It would be absurd if it weren’t such a clear illustration of how Collins has been fully complicit as the Republican Party has done its level best to destroy the government and the nation. She is right there with them 99 out of 100 steps of the way, and then the media uses that one step Collins didn’t take to paint her as some kind of principled moderate. People are going to suffer and die because of votes Collins took—and ones she didn’t—and she’s trying to play the victim over a chalk “please.”

Reprinted with permission from Daily Kos.

Poll: Most Parents Are Happy With Their Kids’ Schools, Despite GOP Culture War

Republicans are flogging a culture war focused on public schools, but it doesn’t seem to be landing with the parents of actual schoolchildren. A new NPR/Ipsos poll of parents of school-aged children finds people generally happy with their kids’ schools and teachers, and not foaming at the mouth over race and LGBTQ issues.

Education rated as the third-highest concern of parents in the poll, but 88 percent of respondents agreed with the statement, “my child's teacher(s) have done the best they could, given the circumstances around the pandemic,” and 82 percent agreed that “my child's school has handled the pandemic well.” Republicans have largely moved on from trying to whip up rage about how schools have handled the pandemic, though, focusing more on demonizing marginalized groups and arguing that parents should be allowed to micromanage the curriculum. (Right-wing white parents, anyway.) But that’s not getting a lot of traction, either.

Three out of four of the parents polled agreed that “my child's school does a good job keeping me informed about the curriculum, including potentially controversial topics.” Small minorities said the ways their children’s schools taught about the issues being pushed by Republicans actually conflicted with their own family’s values: 18 percent for gender and sexuality, 19 percent for race and racism, and 14 percent for U.S. history.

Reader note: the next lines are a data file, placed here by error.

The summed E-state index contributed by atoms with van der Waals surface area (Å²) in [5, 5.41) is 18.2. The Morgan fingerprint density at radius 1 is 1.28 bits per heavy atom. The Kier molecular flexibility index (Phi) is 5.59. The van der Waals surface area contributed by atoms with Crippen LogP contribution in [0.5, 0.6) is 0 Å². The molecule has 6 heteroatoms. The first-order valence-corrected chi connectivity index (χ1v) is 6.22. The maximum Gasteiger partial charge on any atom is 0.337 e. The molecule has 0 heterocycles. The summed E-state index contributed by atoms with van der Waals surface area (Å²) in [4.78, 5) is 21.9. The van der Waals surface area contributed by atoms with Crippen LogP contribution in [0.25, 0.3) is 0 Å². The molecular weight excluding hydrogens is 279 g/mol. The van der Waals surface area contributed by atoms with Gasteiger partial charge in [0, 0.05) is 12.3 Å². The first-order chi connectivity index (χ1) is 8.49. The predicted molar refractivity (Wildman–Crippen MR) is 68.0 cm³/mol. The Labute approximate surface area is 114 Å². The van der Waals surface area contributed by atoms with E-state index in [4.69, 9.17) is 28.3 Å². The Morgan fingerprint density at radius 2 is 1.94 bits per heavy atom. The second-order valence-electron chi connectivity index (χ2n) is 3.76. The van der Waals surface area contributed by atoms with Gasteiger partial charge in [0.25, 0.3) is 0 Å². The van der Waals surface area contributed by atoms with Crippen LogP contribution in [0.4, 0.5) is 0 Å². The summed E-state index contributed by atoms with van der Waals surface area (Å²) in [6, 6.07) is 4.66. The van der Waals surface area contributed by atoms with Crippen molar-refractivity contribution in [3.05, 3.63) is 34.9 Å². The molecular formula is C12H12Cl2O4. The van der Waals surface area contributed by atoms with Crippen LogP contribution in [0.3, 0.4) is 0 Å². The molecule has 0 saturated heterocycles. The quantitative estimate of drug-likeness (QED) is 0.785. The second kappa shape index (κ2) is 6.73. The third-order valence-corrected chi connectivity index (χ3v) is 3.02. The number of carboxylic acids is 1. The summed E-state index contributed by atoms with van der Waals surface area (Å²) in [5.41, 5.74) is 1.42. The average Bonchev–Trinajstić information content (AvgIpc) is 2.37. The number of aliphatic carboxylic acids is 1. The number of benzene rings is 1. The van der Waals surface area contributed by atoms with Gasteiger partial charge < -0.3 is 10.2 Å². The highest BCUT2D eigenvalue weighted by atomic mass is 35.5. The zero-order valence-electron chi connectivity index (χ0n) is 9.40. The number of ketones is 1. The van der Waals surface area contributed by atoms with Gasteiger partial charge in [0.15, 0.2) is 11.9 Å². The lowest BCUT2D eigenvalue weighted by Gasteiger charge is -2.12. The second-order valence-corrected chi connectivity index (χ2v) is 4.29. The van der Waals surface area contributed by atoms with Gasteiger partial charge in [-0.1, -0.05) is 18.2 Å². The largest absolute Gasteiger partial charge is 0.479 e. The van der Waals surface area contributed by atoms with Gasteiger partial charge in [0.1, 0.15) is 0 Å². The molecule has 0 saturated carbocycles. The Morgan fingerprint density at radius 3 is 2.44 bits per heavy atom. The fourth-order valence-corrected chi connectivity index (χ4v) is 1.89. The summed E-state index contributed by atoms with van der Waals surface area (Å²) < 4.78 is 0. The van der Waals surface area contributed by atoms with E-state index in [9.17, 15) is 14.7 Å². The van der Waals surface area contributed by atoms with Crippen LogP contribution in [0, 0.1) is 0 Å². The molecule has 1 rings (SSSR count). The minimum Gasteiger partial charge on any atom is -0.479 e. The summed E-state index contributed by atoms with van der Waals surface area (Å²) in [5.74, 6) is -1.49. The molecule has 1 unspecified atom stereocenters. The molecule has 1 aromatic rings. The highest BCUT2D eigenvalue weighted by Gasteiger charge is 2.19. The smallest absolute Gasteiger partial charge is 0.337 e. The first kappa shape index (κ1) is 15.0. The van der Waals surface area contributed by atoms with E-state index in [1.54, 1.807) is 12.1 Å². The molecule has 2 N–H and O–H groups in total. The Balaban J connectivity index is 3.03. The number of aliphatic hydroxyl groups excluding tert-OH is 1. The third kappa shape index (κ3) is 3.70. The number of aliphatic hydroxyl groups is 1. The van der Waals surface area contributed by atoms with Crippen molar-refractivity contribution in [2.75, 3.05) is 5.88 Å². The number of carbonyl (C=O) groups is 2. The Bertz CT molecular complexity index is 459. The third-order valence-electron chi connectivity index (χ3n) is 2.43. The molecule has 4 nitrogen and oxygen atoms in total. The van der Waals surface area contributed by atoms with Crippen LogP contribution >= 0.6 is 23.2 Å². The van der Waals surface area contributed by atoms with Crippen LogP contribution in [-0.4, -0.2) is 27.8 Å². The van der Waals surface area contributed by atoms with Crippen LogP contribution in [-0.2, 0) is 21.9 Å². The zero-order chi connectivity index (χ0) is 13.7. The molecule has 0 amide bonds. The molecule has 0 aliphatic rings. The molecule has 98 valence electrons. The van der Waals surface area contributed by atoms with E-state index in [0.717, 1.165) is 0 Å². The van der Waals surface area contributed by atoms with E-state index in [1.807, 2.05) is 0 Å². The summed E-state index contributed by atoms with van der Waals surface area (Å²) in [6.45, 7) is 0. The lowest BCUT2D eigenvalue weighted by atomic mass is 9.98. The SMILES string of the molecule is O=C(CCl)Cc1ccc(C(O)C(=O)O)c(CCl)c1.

And those numbers, small as they are, don’t mean that 19 percent of people think their kid’s school is too liberal on race and racism or 14 percent on U.S. history—the people who said the schools’ teachings clashed with their family’s values were as likely to be Democrats as Republicans. A Native American parent in Texas, for instance, told NPR, “It's more of a water-down effect ... [the teachers] kind of whitewash the way that history is taught to their kids.” That parent wants his kid taught more about the French and Indian Wars, the Spanish-American War, and about slavery during the Revolutionary War, NPR reports. By contrast, a white parent in Wisconsin who thinks the schools are too liberal on these issues cited her son being asked to identify his pronouns and a teacher making “snarky comments about white privilege.” Equally valid and serious concerns about the quality of education, amiright?

If you listen to Christopher Rufo, one of the right wing’s major gurus on waging culture wars in the schools, critical race theory is a “two to one issue,” a surefire winner for Republicans. Go figure, though: The main poll he cites was conducted by the right-wing Manhattan Institute. But what about Virginia Gov. Glenn Youngkin’s victory in November after he campaigned against critical race theory? Well, recent data has suggested that Youngkin’s advantage came from senior citizens, not from the parents of school-aged children, and it’s not the first data undermining the narrative that enraged parents turned the election to Youngkin.

Demonizing LGBT people and foaming at the mouth that teaching about racism or the contributions of Black and brown people oppresses white kids by making them feel “humiliated” might energize the Republican base, but it’s not a majority message. Banning books because they have LGBT characters or depict slavery as the brutal system of kidnapping, torture, and rape that it was is not a majority message.

Republicans are attacking teachers. They’re attacking vulnerable kids. They’re trying to micromanage what all kids can learn according to their very specific values, to the active exclusion of all others. These things matter—they are actively harming people—and they’re also not the political winners Republicans are confidently portraying them to be. The media needs to internalize these things in shaping its coverage, rather than allowing the Republican operatives regularly billed as “concerned parents” in their Fox News appearances to define what the parents of schoolchildren look like or think. And equally, Democrats need to fight back, vigorously and boldly, because Republicans really are overstepping on this.

Printed with permission from DailyKos.